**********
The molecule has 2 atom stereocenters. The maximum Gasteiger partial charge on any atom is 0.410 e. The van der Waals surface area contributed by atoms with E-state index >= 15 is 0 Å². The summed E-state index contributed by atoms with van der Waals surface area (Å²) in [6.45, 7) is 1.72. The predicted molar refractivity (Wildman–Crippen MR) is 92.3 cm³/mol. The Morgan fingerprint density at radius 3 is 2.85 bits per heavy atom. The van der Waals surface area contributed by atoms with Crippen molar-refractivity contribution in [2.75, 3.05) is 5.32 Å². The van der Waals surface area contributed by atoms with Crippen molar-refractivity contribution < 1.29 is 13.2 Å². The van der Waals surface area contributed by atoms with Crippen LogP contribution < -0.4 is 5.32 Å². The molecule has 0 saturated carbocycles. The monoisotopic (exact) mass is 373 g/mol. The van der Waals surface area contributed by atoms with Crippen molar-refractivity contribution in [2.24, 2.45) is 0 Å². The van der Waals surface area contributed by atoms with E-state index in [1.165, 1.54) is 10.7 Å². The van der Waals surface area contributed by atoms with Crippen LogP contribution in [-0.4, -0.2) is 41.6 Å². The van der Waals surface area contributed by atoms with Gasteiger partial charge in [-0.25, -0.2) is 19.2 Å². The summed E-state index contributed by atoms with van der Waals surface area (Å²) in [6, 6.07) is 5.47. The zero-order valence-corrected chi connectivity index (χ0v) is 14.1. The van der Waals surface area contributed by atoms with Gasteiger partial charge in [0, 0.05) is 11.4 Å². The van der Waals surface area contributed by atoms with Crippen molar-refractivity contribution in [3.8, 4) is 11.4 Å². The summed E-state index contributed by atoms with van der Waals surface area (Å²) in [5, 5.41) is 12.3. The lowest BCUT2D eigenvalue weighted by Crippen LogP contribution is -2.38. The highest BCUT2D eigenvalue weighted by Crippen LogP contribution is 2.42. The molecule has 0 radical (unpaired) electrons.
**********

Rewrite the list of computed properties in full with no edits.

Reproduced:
The molecule has 2 atom stereocenters. The maximum Gasteiger partial charge on any atom is 0.410 e. The van der Waals surface area contributed by atoms with E-state index >= 15 is 0 Å². The summed E-state index contributed by atoms with van der Waals surface area (Å²) in [6.45, 7) is 1.72. The predicted molar refractivity (Wildman–Crippen MR) is 92.3 cm³/mol. The Morgan fingerprint density at radius 3 is 2.85 bits per heavy atom. The van der Waals surface area contributed by atoms with Crippen molar-refractivity contribution in [2.75, 3.05) is 5.32 Å². The van der Waals surface area contributed by atoms with Crippen molar-refractivity contribution < 1.29 is 13.2 Å². The van der Waals surface area contributed by atoms with Crippen LogP contribution < -0.4 is 5.32 Å². The molecule has 0 saturated carbocycles. The monoisotopic (exact) mass is 373 g/mol. The van der Waals surface area contributed by atoms with Crippen molar-refractivity contribution in [2.24, 2.45) is 0 Å². The van der Waals surface area contributed by atoms with E-state index in [1.165, 1.54) is 10.7 Å². The van der Waals surface area contributed by atoms with Crippen LogP contribution in [-0.4, -0.2) is 41.6 Å². The van der Waals surface area contributed by atoms with Gasteiger partial charge in [-0.25, -0.2) is 19.2 Å². The summed E-state index contributed by atoms with van der Waals surface area (Å²) in [6, 6.07) is 5.47. The zero-order valence-corrected chi connectivity index (χ0v) is 14.1. The van der Waals surface area contributed by atoms with Gasteiger partial charge in [0, 0.05) is 11.4 Å². The van der Waals surface area contributed by atoms with Crippen molar-refractivity contribution in [3.8, 4) is 11.4 Å². The summed E-state index contributed by atoms with van der Waals surface area (Å²) in [5, 5.41) is 12.3. The lowest BCUT2D eigenvalue weighted by Crippen LogP contribution is -2.38. The highest BCUT2D eigenvalue weighted by Crippen LogP contribution is 2.42. The molecule has 0 radical (unpaired) electrons.